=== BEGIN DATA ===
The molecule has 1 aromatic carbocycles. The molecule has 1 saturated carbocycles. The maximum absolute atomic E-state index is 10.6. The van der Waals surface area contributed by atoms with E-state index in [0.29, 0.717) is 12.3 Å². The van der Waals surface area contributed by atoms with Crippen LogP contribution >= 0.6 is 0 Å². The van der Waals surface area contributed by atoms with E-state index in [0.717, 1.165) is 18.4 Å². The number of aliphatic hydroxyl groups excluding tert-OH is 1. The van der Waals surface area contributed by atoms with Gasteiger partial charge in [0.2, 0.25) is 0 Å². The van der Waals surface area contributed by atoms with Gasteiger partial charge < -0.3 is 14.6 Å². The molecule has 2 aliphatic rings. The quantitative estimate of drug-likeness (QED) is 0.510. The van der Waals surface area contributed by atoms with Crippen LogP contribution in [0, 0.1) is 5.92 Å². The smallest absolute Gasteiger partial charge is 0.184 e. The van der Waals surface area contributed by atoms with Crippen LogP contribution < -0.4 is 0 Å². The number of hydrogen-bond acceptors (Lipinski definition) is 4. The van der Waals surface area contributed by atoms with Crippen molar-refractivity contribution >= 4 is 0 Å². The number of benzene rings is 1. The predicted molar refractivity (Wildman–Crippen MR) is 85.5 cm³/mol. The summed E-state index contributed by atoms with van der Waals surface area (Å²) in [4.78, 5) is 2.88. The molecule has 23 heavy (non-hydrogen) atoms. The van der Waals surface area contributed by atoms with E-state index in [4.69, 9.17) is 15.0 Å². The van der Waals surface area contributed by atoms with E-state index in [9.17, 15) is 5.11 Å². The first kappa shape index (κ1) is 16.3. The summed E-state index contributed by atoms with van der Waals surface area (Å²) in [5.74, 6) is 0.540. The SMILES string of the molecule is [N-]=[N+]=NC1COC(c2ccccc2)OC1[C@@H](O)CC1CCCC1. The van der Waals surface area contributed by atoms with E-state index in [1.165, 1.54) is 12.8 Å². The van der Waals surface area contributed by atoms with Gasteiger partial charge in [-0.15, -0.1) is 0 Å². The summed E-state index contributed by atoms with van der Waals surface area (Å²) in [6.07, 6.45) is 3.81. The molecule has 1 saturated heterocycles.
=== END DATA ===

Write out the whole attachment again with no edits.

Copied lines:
The molecule has 1 aromatic carbocycles. The molecule has 1 saturated carbocycles. The maximum absolute atomic E-state index is 10.6. The van der Waals surface area contributed by atoms with E-state index in [0.29, 0.717) is 12.3 Å². The van der Waals surface area contributed by atoms with Crippen LogP contribution >= 0.6 is 0 Å². The van der Waals surface area contributed by atoms with E-state index in [0.717, 1.165) is 18.4 Å². The number of aliphatic hydroxyl groups excluding tert-OH is 1. The van der Waals surface area contributed by atoms with Gasteiger partial charge in [0.2, 0.25) is 0 Å². The van der Waals surface area contributed by atoms with Gasteiger partial charge < -0.3 is 14.6 Å². The molecule has 2 aliphatic rings. The quantitative estimate of drug-likeness (QED) is 0.510. The van der Waals surface area contributed by atoms with Crippen LogP contribution in [0, 0.1) is 5.92 Å². The smallest absolute Gasteiger partial charge is 0.184 e. The van der Waals surface area contributed by atoms with Crippen LogP contribution < -0.4 is 0 Å². The number of hydrogen-bond acceptors (Lipinski definition) is 4. The van der Waals surface area contributed by atoms with Crippen molar-refractivity contribution >= 4 is 0 Å². The number of benzene rings is 1. The predicted molar refractivity (Wildman–Crippen MR) is 85.5 cm³/mol. The summed E-state index contributed by atoms with van der Waals surface area (Å²) in [4.78, 5) is 2.88. The molecule has 23 heavy (non-hydrogen) atoms. The van der Waals surface area contributed by atoms with E-state index in [4.69, 9.17) is 15.0 Å². The van der Waals surface area contributed by atoms with E-state index in [9.17, 15) is 5.11 Å². The first kappa shape index (κ1) is 16.3. The summed E-state index contributed by atoms with van der Waals surface area (Å²) in [5.74, 6) is 0.540. The SMILES string of the molecule is [N-]=[N+]=NC1COC(c2ccccc2)OC1[C@@H](O)CC1CCCC1. The van der Waals surface area contributed by atoms with E-state index in [1.165, 1.54) is 12.8 Å². The van der Waals surface area contributed by atoms with Gasteiger partial charge in [-0.15, -0.1) is 0 Å². The summed E-state index contributed by atoms with van der Waals surface area (Å²) in [6.07, 6.45) is 3.81. The molecule has 1 saturated heterocycles.